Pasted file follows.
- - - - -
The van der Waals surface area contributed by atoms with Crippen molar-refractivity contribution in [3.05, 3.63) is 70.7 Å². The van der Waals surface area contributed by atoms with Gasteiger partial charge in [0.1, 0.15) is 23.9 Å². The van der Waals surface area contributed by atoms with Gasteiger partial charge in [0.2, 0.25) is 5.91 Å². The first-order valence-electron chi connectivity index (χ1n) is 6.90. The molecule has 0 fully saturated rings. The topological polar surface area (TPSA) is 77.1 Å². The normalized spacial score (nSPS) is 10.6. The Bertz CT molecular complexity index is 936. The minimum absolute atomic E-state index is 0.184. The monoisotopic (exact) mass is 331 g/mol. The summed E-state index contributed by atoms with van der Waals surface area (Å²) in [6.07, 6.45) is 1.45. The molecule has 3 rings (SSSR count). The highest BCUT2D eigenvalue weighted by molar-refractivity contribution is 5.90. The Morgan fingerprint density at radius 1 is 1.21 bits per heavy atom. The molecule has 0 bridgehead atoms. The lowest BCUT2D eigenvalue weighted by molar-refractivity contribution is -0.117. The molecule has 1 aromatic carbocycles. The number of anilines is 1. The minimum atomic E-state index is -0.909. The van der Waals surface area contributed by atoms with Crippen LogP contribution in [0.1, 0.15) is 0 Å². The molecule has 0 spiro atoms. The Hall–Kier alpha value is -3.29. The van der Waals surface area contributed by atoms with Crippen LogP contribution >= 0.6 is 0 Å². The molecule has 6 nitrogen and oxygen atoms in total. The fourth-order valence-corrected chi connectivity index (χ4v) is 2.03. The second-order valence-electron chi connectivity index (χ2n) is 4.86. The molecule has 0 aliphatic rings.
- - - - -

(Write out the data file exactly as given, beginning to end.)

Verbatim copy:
The van der Waals surface area contributed by atoms with Crippen molar-refractivity contribution in [3.05, 3.63) is 70.7 Å². The van der Waals surface area contributed by atoms with Gasteiger partial charge in [0.1, 0.15) is 23.9 Å². The van der Waals surface area contributed by atoms with Gasteiger partial charge in [0.2, 0.25) is 5.91 Å². The first-order valence-electron chi connectivity index (χ1n) is 6.90. The molecule has 0 fully saturated rings. The topological polar surface area (TPSA) is 77.1 Å². The normalized spacial score (nSPS) is 10.6. The Bertz CT molecular complexity index is 936. The minimum absolute atomic E-state index is 0.184. The monoisotopic (exact) mass is 331 g/mol. The summed E-state index contributed by atoms with van der Waals surface area (Å²) in [6.07, 6.45) is 1.45. The molecule has 3 rings (SSSR count). The highest BCUT2D eigenvalue weighted by molar-refractivity contribution is 5.90. The Morgan fingerprint density at radius 1 is 1.21 bits per heavy atom. The molecule has 0 bridgehead atoms. The lowest BCUT2D eigenvalue weighted by molar-refractivity contribution is -0.117. The molecule has 1 aromatic carbocycles. The number of anilines is 1. The minimum atomic E-state index is -0.909. The van der Waals surface area contributed by atoms with Crippen LogP contribution in [0.1, 0.15) is 0 Å². The molecule has 0 spiro atoms. The Hall–Kier alpha value is -3.29. The van der Waals surface area contributed by atoms with Crippen LogP contribution >= 0.6 is 0 Å². The molecule has 6 nitrogen and oxygen atoms in total. The fourth-order valence-corrected chi connectivity index (χ4v) is 2.03. The second-order valence-electron chi connectivity index (χ2n) is 4.86. The molecule has 0 aliphatic rings.